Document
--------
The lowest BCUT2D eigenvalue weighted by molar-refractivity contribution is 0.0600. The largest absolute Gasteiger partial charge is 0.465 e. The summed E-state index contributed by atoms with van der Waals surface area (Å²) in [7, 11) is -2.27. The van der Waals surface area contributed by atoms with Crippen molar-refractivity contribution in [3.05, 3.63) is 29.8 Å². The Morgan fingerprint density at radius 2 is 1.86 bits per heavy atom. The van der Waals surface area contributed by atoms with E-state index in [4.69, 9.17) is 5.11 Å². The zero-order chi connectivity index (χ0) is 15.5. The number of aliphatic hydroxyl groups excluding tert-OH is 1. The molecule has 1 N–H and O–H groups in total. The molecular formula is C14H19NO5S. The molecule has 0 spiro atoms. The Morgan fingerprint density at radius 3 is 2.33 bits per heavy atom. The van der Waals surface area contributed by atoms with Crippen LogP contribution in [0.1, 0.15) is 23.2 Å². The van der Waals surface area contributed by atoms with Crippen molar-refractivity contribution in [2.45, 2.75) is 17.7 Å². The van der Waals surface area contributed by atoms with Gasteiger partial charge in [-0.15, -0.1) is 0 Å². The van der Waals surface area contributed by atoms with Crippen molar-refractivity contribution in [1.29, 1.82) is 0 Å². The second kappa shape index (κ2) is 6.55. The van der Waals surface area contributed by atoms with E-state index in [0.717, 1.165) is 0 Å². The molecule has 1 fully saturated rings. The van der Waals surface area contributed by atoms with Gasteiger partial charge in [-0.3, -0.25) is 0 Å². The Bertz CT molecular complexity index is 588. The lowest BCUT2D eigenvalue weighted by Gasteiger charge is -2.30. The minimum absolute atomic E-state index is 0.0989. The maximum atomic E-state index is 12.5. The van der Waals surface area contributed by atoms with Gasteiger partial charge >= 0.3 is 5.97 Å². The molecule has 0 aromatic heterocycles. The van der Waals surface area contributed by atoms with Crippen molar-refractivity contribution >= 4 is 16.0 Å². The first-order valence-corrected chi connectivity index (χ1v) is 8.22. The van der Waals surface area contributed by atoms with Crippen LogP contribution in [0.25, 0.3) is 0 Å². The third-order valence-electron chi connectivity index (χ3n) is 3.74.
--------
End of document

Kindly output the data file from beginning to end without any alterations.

The lowest BCUT2D eigenvalue weighted by molar-refractivity contribution is 0.0600. The largest absolute Gasteiger partial charge is 0.465 e. The summed E-state index contributed by atoms with van der Waals surface area (Å²) in [7, 11) is -2.27. The van der Waals surface area contributed by atoms with Crippen molar-refractivity contribution in [3.05, 3.63) is 29.8 Å². The Morgan fingerprint density at radius 2 is 1.86 bits per heavy atom. The van der Waals surface area contributed by atoms with E-state index in [4.69, 9.17) is 5.11 Å². The zero-order chi connectivity index (χ0) is 15.5. The number of aliphatic hydroxyl groups excluding tert-OH is 1. The molecule has 1 N–H and O–H groups in total. The molecular formula is C14H19NO5S. The molecule has 0 spiro atoms. The Morgan fingerprint density at radius 3 is 2.33 bits per heavy atom. The van der Waals surface area contributed by atoms with Crippen LogP contribution in [0.1, 0.15) is 23.2 Å². The van der Waals surface area contributed by atoms with Crippen molar-refractivity contribution in [2.45, 2.75) is 17.7 Å². The van der Waals surface area contributed by atoms with Gasteiger partial charge in [-0.15, -0.1) is 0 Å². The van der Waals surface area contributed by atoms with Crippen molar-refractivity contribution in [1.29, 1.82) is 0 Å². The second kappa shape index (κ2) is 6.55. The van der Waals surface area contributed by atoms with E-state index in [0.717, 1.165) is 0 Å². The molecule has 1 fully saturated rings. The van der Waals surface area contributed by atoms with Gasteiger partial charge in [-0.3, -0.25) is 0 Å². The Bertz CT molecular complexity index is 588. The lowest BCUT2D eigenvalue weighted by Gasteiger charge is -2.30. The minimum absolute atomic E-state index is 0.0989. The maximum atomic E-state index is 12.5. The van der Waals surface area contributed by atoms with Gasteiger partial charge >= 0.3 is 5.97 Å². The molecule has 0 aromatic heterocycles. The van der Waals surface area contributed by atoms with Crippen molar-refractivity contribution >= 4 is 16.0 Å². The first-order valence-corrected chi connectivity index (χ1v) is 8.22. The van der Waals surface area contributed by atoms with Crippen LogP contribution in [0.25, 0.3) is 0 Å². The third-order valence-electron chi connectivity index (χ3n) is 3.74.